Monday, February 28, 2022

Keep Your Sweet Pepper And Tomato Out Of My Ackee And Saltfish

It has been said many times that food is the staff of life and we are also what we eat.


I love eating ackee and especially when it’s joined in matrimony with saltfish. Most exciting, the national dish of the island of Jamaica is ackee and saltfish. It is delicious and is on most menus at Caribbean restaurants in North America. In most places one has to dig deep into their pockets to pay for a meal of ackee and saltfish. 

It’s February 2022 somewhere in one of the Southern States of America. And where a purchase of ackee and saltfish served with two fingers of cooked green banana and two slices of cooked yellow yam totalled thirteen United States of America Dollars and no cents, ($13.00). Did the price cause your eyes to bulge? Mine did when I looked at the menu but at that moment it was better than purchasing the ingredients and going home with my tired body to cook. Furthermore, I think I warrant a treat from me at least once a month. I strongly believe that financial provisions should be in place to allow me to give myself a feel good moment. Even if it’s buying an ice cream in a sugar cone.

As much as I enjoy the ackee and saltfish, there are times when I am disappointed in the way it’s being prepared at the local eateries or restaurants. I find that like in everything there is an upgrade. Things and times will change, and upgrades will come but when it comes to old time ways and styles of cooking certain dishes, I believe with all my heart that they should not be tampered with. Leave things in the way it was in the beginning. Modern touch can take away the delicious taste of the things of old. And their beauty too.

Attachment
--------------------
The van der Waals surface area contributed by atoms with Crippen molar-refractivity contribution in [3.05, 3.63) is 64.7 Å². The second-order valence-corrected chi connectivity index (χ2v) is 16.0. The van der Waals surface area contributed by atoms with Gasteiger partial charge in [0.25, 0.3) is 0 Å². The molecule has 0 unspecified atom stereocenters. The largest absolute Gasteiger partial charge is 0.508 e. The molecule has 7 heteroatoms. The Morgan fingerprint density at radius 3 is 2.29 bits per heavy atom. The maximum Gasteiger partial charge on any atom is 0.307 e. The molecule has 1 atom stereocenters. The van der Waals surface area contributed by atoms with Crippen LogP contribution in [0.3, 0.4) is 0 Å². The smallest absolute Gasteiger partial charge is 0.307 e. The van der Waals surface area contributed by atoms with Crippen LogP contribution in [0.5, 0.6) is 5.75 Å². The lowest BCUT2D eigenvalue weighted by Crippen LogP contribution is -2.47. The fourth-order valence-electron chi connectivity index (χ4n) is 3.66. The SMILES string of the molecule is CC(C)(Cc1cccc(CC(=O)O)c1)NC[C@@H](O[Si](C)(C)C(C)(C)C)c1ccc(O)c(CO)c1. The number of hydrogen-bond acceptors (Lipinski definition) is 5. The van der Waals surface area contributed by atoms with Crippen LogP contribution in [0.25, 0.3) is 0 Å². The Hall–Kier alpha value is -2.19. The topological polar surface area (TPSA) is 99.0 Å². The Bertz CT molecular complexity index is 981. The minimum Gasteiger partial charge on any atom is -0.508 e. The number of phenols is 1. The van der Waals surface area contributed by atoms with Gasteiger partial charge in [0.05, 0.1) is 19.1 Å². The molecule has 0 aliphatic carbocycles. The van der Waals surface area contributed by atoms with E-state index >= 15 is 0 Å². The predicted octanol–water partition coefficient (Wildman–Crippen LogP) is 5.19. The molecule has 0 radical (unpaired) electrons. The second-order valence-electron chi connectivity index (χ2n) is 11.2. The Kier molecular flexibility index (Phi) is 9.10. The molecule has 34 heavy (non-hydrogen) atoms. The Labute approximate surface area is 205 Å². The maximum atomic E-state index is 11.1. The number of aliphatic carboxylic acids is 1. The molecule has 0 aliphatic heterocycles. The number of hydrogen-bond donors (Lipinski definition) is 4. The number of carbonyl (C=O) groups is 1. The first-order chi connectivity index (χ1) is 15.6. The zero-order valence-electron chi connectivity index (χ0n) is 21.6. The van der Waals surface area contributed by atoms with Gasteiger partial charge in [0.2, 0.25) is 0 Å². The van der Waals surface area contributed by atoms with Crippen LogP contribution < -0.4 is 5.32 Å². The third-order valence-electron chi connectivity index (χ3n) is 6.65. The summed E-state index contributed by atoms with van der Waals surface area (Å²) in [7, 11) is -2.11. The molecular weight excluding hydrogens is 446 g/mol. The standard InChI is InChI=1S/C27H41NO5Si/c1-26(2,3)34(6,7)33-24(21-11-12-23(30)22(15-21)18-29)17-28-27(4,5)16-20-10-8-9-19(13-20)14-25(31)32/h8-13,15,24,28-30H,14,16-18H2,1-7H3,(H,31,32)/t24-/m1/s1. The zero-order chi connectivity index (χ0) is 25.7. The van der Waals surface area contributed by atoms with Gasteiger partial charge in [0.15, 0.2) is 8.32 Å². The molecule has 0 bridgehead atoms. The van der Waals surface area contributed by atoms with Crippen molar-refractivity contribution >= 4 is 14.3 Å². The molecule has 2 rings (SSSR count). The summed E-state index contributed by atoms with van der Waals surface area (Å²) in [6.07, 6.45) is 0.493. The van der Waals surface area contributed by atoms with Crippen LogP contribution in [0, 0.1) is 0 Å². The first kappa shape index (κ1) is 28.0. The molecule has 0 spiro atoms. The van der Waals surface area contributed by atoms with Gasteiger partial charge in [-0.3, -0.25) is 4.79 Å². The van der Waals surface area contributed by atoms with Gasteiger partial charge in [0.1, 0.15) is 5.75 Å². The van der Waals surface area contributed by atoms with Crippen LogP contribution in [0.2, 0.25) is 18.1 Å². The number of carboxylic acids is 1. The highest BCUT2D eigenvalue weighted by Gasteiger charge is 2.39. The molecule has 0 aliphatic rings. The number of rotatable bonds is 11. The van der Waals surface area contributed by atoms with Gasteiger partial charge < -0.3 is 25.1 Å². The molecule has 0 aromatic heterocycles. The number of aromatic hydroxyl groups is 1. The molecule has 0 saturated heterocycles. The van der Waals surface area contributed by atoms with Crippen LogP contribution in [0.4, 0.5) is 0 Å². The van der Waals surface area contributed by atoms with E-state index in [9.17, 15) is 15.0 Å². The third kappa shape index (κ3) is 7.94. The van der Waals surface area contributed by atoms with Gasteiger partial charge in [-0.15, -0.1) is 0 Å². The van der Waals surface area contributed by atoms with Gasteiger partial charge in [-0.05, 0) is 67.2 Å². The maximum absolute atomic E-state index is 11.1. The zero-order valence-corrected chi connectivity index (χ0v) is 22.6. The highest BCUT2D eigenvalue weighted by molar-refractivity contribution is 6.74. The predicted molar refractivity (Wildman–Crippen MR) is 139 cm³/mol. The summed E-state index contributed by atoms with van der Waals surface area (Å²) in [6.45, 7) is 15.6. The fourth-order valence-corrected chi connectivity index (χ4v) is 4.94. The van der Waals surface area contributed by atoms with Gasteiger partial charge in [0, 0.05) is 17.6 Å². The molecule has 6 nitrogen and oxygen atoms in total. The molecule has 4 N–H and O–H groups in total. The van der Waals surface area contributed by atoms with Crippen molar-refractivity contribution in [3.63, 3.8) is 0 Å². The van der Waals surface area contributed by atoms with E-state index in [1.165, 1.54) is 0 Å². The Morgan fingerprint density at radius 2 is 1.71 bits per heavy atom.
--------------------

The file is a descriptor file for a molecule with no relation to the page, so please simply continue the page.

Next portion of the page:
I recall when ackee and saltfish was seasoned with onion, scallion, scotch bonnet pepper and black pepper and tasted finger licking good. Delicious! Toes, wiggled while eating a well prepared dish of ackee and saltfish. And just in case you have heard about seventh heaven and would like to get there; try frying a piece of pork and adding it to the ackee and saltfish. Yum! Maximum Niceness! Divine! Heavenly! Today, some people cooking at home, including me, have discontinued adding pork because of dietary or religious reasons. Regardless that the heavenly feel has been removed the savory delivery of this dish: there still remains a delightful taste but only when green, red, and yellow sweet peppers and tomato are not added. 

And here’s why I wish those ingredients were excluded: sweet peppers have overpowering flavors. They prevent me from enjoying the full flavor of the ackee. I also notice that tomatoes produce liquid and the ackee will lose its fresh taste if not eaten within a certain time frame. And frankly, in my mind sometimes I do believe that when the ackee is not enough those vegetables and fruits are added in abundance. The elders back in the day would have said such an action is done to make the amount of ackee look greater than what it is. Or, who knows maybe it’s inadvertently done to get us to eat more fruits and vegetables. 

And in all of my ackee glory and love, there are some people who cannot tolerate it. We are all different. And everyone moves to the beat of their own drum. Namaste!

Tah-tah! Seven brothers; seven different minds. 

Grace Dunkley-Asphall, Copyright © 2022

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